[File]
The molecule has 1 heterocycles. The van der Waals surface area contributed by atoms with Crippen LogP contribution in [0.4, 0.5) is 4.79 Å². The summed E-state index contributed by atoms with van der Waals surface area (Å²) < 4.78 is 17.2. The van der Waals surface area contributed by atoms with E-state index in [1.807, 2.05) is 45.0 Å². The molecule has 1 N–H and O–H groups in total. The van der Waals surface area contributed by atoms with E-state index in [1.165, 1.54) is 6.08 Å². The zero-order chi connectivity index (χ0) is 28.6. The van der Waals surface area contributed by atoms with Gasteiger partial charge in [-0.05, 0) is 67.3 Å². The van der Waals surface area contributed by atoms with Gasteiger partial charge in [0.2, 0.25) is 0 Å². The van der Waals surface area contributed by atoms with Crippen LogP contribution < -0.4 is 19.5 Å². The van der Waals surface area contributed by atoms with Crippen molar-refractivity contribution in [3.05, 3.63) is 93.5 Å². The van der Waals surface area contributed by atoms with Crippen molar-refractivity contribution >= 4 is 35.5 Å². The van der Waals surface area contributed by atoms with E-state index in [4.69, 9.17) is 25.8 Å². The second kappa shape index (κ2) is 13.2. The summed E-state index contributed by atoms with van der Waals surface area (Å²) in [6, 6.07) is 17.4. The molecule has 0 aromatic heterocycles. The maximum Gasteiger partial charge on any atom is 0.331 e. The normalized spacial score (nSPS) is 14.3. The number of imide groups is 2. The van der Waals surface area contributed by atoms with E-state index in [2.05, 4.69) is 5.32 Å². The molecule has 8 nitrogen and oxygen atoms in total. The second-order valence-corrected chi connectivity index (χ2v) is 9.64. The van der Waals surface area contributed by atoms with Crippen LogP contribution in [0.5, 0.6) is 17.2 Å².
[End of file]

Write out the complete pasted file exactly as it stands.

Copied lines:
The molecule has 1 heterocycles. The van der Waals surface area contributed by atoms with Crippen LogP contribution in [0.4, 0.5) is 4.79 Å². The summed E-state index contributed by atoms with van der Waals surface area (Å²) < 4.78 is 17.2. The van der Waals surface area contributed by atoms with E-state index in [1.807, 2.05) is 45.0 Å². The molecule has 1 N–H and O–H groups in total. The van der Waals surface area contributed by atoms with E-state index in [1.165, 1.54) is 6.08 Å². The zero-order chi connectivity index (χ0) is 28.6. The van der Waals surface area contributed by atoms with Gasteiger partial charge in [-0.05, 0) is 67.3 Å². The van der Waals surface area contributed by atoms with Gasteiger partial charge in [0.2, 0.25) is 0 Å². The van der Waals surface area contributed by atoms with Crippen LogP contribution < -0.4 is 19.5 Å². The van der Waals surface area contributed by atoms with Crippen molar-refractivity contribution in [3.05, 3.63) is 93.5 Å². The van der Waals surface area contributed by atoms with Crippen molar-refractivity contribution >= 4 is 35.5 Å². The van der Waals surface area contributed by atoms with E-state index in [4.69, 9.17) is 25.8 Å². The second kappa shape index (κ2) is 13.2. The summed E-state index contributed by atoms with van der Waals surface area (Å²) in [6, 6.07) is 17.4. The molecule has 0 aromatic heterocycles. The maximum Gasteiger partial charge on any atom is 0.331 e. The normalized spacial score (nSPS) is 14.3. The number of imide groups is 2. The van der Waals surface area contributed by atoms with E-state index in [2.05, 4.69) is 5.32 Å². The molecule has 8 nitrogen and oxygen atoms in total. The second-order valence-corrected chi connectivity index (χ2v) is 9.64. The van der Waals surface area contributed by atoms with Crippen LogP contribution in [0.5, 0.6) is 17.2 Å².